Facial fractures are breaks in any of the bones which form the face. These are the mandible or lower jaw, maxilla consisting of upper jaw and nose and the zygomatic bones or cheeks.
Symptoms of a facial fracture
Symptoms vary depending on location and severity, but generally include instant pain, swelling and bruising usually appears. Cuts may be present, especially when the injured was caused by a sharper item. One side of the face may appear deformed compared to the other side. There may be bleeding from the nose or eyes and a straw colored or pale fluid from the eyes, ears or nose.
Facial fractures occur as a result of a direct impact. This may happen in sports such as rugby where a knee or elbow may impact on the face, hockey or cricket where a hard ball may hit the face, or as a result of a road traffic accident.
Zygomatic arch and orbital fractures
The zygomatic bones form the cheekbones and the lower part of the eye socket. This fracture most often occurs after a fist or a ball has hit the cheek bone. Complications usually involve the eye, such as a sunken eye, altered vision or reduced sensation around the eye.
Treatment may be surgical to reduce displaced bones and surgically fix unstable fractures.
A maxillary fracture is a break in the upper jaw bone, which includes the nose. These fractures may be accompanied by obstruction of the airways, swelling of the soft palate and disturbances of the eye socket.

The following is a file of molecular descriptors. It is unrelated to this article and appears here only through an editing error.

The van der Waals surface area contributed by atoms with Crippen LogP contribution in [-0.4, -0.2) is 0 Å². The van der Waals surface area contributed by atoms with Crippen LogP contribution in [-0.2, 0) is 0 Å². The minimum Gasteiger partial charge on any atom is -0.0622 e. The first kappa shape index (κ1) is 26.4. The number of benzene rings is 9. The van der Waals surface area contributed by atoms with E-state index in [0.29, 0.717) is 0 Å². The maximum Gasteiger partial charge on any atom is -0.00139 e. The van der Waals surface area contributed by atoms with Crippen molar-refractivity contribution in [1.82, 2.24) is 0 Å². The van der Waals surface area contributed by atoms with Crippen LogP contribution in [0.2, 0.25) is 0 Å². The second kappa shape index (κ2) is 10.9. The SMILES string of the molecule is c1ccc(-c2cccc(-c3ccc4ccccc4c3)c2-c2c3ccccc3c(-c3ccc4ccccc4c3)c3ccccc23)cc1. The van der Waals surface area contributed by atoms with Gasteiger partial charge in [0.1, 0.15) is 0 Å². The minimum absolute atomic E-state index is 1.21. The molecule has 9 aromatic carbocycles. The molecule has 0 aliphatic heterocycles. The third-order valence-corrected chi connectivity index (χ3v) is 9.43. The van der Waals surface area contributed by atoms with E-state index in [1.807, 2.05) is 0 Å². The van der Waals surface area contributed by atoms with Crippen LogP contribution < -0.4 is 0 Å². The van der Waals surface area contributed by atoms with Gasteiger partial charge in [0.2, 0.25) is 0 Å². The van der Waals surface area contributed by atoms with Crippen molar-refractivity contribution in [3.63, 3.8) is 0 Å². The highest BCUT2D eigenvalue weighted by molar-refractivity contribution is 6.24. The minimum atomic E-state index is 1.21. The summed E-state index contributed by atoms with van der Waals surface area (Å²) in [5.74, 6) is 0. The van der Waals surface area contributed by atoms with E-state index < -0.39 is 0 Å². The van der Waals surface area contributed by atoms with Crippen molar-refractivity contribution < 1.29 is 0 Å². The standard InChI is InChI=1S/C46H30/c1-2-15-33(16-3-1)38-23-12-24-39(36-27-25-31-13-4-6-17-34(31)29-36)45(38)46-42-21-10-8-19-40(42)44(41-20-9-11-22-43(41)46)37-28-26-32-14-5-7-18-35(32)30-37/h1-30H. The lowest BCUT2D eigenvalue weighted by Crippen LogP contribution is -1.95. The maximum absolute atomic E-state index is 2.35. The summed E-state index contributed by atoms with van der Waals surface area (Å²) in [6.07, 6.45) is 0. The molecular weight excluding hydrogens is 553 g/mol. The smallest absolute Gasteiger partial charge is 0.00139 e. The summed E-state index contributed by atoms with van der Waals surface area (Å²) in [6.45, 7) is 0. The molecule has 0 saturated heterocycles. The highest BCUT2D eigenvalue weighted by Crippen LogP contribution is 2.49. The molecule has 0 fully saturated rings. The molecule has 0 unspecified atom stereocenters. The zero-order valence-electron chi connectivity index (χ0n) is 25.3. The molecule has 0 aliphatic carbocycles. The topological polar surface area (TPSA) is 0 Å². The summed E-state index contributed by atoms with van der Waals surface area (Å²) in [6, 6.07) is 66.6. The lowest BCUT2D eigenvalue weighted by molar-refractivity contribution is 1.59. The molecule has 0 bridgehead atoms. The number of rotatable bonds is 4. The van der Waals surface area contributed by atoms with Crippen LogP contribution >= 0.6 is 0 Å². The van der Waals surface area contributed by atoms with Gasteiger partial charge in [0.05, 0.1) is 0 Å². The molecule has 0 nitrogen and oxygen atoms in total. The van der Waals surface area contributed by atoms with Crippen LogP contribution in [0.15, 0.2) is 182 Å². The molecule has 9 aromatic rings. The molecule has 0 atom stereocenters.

Initial treatment should be aimed at protecting the airways which is best achieved by sitting the patient leaning forwards. Medical attention should be sought immediately for x-ray diagnosis and any other necessary investigations. Appropriate treatment may involve surgery, using wires, screws or a plate to fix the bones.
Mandibular fractures occur at the lower jaw bone and are the most common form of facial/skull fracture. This injury usually results from a direct blow, such as a punch to the face or being hit with a hard ball. Fractures often occur in more than one place and may be displaced or undisplaced.
Undisplaced fractures are generally minor injuries causing pain and swelling. They do not require any treatment other than rest and pain control. It may be necessary for the patient to eat only soft foods for 2-4 weeks to allow the jaw to rest.
Displaced mandibular fractures are more serious injuries which often involve the teeth (alveolar fractures). These can be identified when two or more teeth move together as a unit, separate from the others. They may appear mal aligned and the floor of the mouth bruised.
Immediate treatment should involve maintenance of the airways in a forward sitting position. The jaw should be supported by the patients hand, or by another individual or a bandage or cervical collar.
Most displaced mandible fractures need surgical reduction and fixation to regain to normal position and to allow the bone to heal. This may take 4-6 weeks. In this time, soft food only is permitted and a dietitian should be enlisted for advice to ensure a healthy diet is maintained.